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Florida Man Accused of Selling 3D Printed Machinegun to Undercover Agent

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A criminal complaint filed by a Bureau of Alcohol, Tobacco, Firearms and Explosives (ATF) agent resulted in a Jacksonville, Florida man’s arrest and indictment for creating homemade fully automatic weapons using a 3D printer with the intent to sell the guns on the street.

According to an ATF document filed with the Middle District Court of Florida on January 24, 2023, 27-year-old Lucas Shirley was making and selling guns out of his home when he was contacted by an undercover ATF agent and his informant, who asked about unserialized, privately made machine guns and short-barreled weapons.

In the 28-page ATF criminal complaint, the agent claims Shirley agreed to manufacture and sell firearms that were easily concealable (short-barreled) and fully-automatic (machine guns). Working undercover, the agent stated that he conducted a “controlled purchase” of firearms and that, once inside Shirley’s house to carry out the transaction, he noticed different tools and materials, including a “silver metallic substance on the kitchen floor” and a “3D printer on the living room floor.”

After Shirley brought out three privately made rifles and one silencer, the agent inquired about the printed firearm parts, to which Shirley replied that “he was using a new source and could get parts shipped out the next business day.” According to the document, the suspect claimed that once the components came in, he could have a firearm ready the same day for $1,200 for each set-up, which included a short-barreled machine gun, silencer, and brass catcher (a device designed to capture cartridge casings as they are ejected from a firearm).

Fully Armed

The complaint claims that Shirley sold seven firearms to the undercover agent in two different transactions for $14,800. During the first sale, Shirley received $3,800 for three unserialized rifles and a silencer and then $11,000 for another four rifles and four silencers.

As per the agent’s testimony, Shirley used a 3D printer to make parts and a drill press to assemble the firearms. He further indicated that “he was looking for a place to test some of his projects, including Glock switches and 3D printed upper receivers.”

During the first week of February, authorities raided Shirley’s home. They seized firearms, ammunition, and weapon components, including parts designed to convert a weapon into a machinegun, and manufacturing and welding equipment, such as 3D printers and 3D printing materials.

Shirley made an initial appearance on February 2, 2023, in the US District Court in Jacksonville, before Magistrate Judge Laura Lothman Lambert and is now facing federal charges for manufacturing and possessing weapons that were not registered with the National Firearm Registration and Transfer Record (NFRTR). Shirley, who was already serving a 10-year state probation for selling drugs, could now face up to 40 years in prison and $1 million in fines, according to reporters from local television station News4Jacks. After pleading not-guilty last week, Shirley was indicted, and a trial will be scheduled for April.

Chasing the Gun and the Printer

Although it is legal to make a gun, it is illegal to sell an unserialized weapon. However, a new federal “Frame or Receiver” rule by the ATF went into effect last August, ensuring that all firearms made by federally licensed firearms dealers and gunsmiths, including 3D printed guns, must be serialized to help reduce the number of unmarked and hard-to-trace ghost guns. In addition, the new rule reclasified gun frames and receivers as firearms under the law. It now requires federally licensed firearms dealers and gunsmiths to have serial numbers added to any unserialized guns and to run background checks before selling kits that contain parts needed to assemble homemade firearms.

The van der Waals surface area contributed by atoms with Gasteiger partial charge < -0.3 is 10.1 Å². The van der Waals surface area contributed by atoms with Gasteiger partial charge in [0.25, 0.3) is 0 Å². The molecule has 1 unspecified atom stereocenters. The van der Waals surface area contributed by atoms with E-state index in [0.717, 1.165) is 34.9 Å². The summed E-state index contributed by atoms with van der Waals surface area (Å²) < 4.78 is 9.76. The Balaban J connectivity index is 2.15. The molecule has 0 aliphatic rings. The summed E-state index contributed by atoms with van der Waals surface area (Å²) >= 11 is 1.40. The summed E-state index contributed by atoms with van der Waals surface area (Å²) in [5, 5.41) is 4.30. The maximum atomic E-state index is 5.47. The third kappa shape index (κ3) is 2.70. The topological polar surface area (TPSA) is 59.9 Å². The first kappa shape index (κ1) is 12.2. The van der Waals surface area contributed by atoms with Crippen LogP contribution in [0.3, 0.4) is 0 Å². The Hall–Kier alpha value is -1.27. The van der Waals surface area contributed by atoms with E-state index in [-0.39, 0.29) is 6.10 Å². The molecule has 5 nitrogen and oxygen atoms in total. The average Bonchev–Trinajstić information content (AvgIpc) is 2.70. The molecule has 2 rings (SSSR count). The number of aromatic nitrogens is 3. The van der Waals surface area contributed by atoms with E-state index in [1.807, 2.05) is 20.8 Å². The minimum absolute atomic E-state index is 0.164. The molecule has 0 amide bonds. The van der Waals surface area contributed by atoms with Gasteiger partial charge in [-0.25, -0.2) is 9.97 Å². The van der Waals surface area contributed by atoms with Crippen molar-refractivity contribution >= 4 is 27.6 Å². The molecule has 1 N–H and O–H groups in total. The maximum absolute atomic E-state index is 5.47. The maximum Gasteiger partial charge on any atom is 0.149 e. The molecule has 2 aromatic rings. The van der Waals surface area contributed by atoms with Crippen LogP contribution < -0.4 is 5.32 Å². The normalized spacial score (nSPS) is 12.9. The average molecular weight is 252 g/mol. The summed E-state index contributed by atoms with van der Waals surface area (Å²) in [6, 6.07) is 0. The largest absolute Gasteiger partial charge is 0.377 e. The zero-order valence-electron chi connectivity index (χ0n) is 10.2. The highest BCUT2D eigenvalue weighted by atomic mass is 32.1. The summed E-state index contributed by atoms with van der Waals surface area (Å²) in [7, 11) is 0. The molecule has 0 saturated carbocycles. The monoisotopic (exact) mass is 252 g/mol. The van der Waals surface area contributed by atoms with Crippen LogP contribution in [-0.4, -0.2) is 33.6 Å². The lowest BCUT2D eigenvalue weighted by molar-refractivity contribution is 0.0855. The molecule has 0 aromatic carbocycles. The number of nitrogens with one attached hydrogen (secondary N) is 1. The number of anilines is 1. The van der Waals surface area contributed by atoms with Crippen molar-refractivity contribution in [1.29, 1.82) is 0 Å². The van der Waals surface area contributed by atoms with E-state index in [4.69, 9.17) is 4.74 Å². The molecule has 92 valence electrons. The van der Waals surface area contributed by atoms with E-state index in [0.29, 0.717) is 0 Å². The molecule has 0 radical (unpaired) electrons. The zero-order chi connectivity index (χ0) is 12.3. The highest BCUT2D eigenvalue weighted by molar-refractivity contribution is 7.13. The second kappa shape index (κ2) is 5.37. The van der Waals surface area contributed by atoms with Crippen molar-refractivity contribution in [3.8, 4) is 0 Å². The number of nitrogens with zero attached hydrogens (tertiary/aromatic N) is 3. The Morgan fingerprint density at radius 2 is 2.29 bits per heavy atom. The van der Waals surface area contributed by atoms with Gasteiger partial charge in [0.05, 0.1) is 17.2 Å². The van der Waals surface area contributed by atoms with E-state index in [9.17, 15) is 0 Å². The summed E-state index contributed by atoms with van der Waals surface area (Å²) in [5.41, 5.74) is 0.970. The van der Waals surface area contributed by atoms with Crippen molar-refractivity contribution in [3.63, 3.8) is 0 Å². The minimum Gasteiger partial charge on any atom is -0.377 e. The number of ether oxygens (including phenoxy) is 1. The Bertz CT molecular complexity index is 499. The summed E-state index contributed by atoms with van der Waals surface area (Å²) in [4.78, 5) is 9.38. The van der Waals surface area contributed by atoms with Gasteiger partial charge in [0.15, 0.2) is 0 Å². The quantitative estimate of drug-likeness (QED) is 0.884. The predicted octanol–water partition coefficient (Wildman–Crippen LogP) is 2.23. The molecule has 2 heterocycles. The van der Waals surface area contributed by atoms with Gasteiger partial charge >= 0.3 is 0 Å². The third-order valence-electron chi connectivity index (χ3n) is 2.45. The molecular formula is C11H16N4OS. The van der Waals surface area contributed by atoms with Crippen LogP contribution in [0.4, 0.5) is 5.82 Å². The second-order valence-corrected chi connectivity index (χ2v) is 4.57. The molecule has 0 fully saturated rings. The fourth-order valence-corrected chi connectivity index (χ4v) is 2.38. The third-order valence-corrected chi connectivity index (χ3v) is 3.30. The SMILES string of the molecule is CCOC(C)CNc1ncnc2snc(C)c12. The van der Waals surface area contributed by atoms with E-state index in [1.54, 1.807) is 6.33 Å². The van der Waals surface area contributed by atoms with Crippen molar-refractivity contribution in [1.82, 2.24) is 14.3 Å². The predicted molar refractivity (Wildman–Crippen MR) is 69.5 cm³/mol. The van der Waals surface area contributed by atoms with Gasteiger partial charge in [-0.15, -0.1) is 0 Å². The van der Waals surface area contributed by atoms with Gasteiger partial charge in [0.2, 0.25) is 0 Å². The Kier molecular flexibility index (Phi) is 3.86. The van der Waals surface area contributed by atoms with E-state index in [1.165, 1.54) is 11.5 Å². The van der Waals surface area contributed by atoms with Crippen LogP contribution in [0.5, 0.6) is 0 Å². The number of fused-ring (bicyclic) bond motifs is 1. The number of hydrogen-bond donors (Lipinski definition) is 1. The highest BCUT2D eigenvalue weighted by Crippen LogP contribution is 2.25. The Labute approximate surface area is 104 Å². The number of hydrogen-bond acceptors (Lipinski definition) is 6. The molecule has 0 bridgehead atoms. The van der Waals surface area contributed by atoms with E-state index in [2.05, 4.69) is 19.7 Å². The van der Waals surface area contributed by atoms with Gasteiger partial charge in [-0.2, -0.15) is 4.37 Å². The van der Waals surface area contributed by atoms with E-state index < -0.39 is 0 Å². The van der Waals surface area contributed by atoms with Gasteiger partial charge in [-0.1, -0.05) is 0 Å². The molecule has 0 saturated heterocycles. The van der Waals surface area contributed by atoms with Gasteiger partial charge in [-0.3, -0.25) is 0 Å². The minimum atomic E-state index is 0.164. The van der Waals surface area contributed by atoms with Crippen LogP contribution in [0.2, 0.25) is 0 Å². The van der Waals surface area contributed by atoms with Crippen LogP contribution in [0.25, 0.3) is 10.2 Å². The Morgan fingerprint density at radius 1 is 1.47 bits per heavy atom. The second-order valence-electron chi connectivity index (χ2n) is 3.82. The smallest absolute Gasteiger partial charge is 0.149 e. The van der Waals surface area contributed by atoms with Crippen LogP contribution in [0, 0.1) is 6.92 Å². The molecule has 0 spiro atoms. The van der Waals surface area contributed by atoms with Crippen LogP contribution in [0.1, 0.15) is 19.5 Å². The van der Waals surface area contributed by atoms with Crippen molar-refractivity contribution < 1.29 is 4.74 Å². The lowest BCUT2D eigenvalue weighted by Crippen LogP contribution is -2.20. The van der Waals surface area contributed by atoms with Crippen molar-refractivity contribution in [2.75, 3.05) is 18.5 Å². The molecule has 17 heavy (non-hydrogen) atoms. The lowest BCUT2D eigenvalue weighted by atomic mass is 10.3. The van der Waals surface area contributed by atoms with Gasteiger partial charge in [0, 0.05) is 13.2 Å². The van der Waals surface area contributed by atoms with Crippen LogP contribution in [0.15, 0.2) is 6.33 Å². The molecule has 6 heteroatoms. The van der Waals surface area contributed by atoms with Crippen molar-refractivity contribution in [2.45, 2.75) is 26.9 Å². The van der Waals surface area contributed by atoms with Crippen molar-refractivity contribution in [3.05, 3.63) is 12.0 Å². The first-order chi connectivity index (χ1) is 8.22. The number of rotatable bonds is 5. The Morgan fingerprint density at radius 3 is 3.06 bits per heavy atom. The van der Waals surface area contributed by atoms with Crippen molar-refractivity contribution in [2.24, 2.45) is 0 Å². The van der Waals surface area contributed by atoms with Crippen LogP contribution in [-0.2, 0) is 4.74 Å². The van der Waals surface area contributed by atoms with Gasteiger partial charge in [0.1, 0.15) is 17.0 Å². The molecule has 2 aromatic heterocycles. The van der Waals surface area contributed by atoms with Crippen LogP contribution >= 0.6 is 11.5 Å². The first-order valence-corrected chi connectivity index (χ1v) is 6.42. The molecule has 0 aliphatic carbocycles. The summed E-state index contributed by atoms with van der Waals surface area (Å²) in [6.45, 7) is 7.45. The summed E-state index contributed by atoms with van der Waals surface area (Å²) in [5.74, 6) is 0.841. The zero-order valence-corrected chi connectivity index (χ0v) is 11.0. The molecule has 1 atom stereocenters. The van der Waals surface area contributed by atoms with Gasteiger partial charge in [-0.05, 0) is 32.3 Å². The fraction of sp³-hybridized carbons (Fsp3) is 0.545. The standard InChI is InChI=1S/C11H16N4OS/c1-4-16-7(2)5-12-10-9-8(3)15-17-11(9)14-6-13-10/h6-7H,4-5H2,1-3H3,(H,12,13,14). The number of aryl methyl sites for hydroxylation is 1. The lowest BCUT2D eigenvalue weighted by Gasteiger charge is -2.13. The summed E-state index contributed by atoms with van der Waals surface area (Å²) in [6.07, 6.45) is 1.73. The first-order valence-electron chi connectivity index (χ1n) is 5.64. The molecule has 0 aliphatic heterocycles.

In the last few years, an upsurge in the number of 3D printed guns or gun parts has raised concerns that these weapons could live up to their prematurely violent reputation. Regardless of whether they are able to realize those dangers, authorities have began acting as if that is the case. Recently, 3DPrint.com research showed that gun arrests have tripled in less than two years and that there have been considerably more seizures of 3D printed firearms and parts. Furthermore, 3DPrint.com’s investigation detected that even though North America leads the arrest statistics, it is quickly followed by Europe.

A 3D printed gun showcased at The International Conference on 3D Printed Firearms, organised by Europol. A 3D printed gun showcased at The International Conference on 3D Printed Firearms. Image courtesy of Europol.

Another investigation into 3D printed firearms presented during the International Conference on 3D Printed Firearms held at the Hague last May revealed that Dutch police have seen a significant increase in 3D printed weapons in the Netherlands and abroad. However, even though they see an upsurge in 3D printed gun confiscations, their study results still show that the supply of ready-to-use 3D printed firearms is small compared to conventional guns.

3D printed firearms have historically played a limited role in actual criminal violence. However, potential criminals and extremist groups have shown plenty of interest in them. For example, several violent gang members have been arrested after attempting to print guns and parts or sell them. One of the major concerns is that 3D printed guns are increasingly becoming more sophisticated and can now fire dozens of rounds without yielding under the pressure of a shot, as some of the first versions did.

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